Tuesday, November 10, 2009
60. REBECCA - Daphne du Maurier
No, it is not a "new novel." In fact, many of this blog's readers have recommended Rebecca for years. I've followed your advice because you have seldom been wrong.
Until now. Or not?
I am sorry dear blog readers, but I had such a difficult time with the plot of this novel. The writing was extraordinary - her use of language incredible. Descriptions danced off the pages and into my imagination. Allowing the main character to stay nameless throughout the book could be considered an amazing literary accomplishment for the times (and by a woman! you can hear the critics of old gush).
But I think I needed more backstory - the things she told Maxim about her past but never revealed to the reader. Then, I would understand her desire to stay.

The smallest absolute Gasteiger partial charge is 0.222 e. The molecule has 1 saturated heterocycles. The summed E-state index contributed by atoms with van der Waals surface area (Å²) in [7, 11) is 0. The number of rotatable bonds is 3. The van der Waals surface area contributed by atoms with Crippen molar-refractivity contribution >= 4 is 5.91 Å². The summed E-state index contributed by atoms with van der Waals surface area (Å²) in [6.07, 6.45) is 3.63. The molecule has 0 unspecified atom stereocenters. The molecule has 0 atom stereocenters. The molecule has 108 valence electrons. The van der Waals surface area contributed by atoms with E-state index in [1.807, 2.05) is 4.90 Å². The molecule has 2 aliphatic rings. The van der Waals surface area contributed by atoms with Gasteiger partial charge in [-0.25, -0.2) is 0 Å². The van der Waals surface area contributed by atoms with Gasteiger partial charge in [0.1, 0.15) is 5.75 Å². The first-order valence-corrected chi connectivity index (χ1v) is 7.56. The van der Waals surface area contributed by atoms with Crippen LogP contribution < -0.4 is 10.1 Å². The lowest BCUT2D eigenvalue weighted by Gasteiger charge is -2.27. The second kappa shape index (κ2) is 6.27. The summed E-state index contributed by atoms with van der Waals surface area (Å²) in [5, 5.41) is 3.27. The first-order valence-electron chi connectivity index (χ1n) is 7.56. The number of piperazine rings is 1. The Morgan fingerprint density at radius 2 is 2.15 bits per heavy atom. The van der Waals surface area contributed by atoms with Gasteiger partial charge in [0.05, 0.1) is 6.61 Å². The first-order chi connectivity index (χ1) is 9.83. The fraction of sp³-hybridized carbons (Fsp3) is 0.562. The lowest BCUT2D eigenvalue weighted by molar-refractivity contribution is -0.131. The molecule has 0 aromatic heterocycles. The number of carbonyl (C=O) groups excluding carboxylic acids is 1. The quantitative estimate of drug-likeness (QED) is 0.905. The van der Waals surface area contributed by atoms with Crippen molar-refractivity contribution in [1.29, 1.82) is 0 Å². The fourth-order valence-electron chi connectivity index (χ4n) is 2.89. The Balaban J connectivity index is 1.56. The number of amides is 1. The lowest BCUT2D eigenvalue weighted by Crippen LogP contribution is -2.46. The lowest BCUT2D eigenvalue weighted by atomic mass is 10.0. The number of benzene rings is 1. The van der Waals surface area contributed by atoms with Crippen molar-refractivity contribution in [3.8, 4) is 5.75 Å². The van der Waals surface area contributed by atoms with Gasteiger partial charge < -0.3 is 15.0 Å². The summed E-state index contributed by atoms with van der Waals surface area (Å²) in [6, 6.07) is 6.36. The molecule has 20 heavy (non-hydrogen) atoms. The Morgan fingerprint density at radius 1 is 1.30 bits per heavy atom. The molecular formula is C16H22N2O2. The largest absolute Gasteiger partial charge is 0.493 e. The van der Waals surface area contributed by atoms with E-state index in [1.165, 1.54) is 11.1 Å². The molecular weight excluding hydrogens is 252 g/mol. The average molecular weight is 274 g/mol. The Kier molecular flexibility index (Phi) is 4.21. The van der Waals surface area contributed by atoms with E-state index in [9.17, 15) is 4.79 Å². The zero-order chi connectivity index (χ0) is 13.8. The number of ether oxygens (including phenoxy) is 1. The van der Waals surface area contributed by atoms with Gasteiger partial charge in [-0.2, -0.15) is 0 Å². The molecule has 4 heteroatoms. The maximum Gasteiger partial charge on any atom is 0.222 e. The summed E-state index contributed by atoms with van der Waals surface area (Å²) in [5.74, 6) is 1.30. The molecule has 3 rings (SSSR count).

For those who have not read this book (I thought I was the last one, but you never know), Rebecca is the dead wife of the narrator's new husband. Her presence seems to haunt the huge house of Manderley and distract the husband, Maxim, from his new wife. Mrs. Danvers, a nasty old servant of the house, is so dedicated to her former employer that she and the others insist that certain things (menus, the placement of flowers) be like Rebecca would want.
What kicked this over to the plus side was Daphne du Maurier's post script in my paperback version. She didn't give the narrator a name because she could not come up with one. Love it!
3.? out of 5.0 Boat Drinks.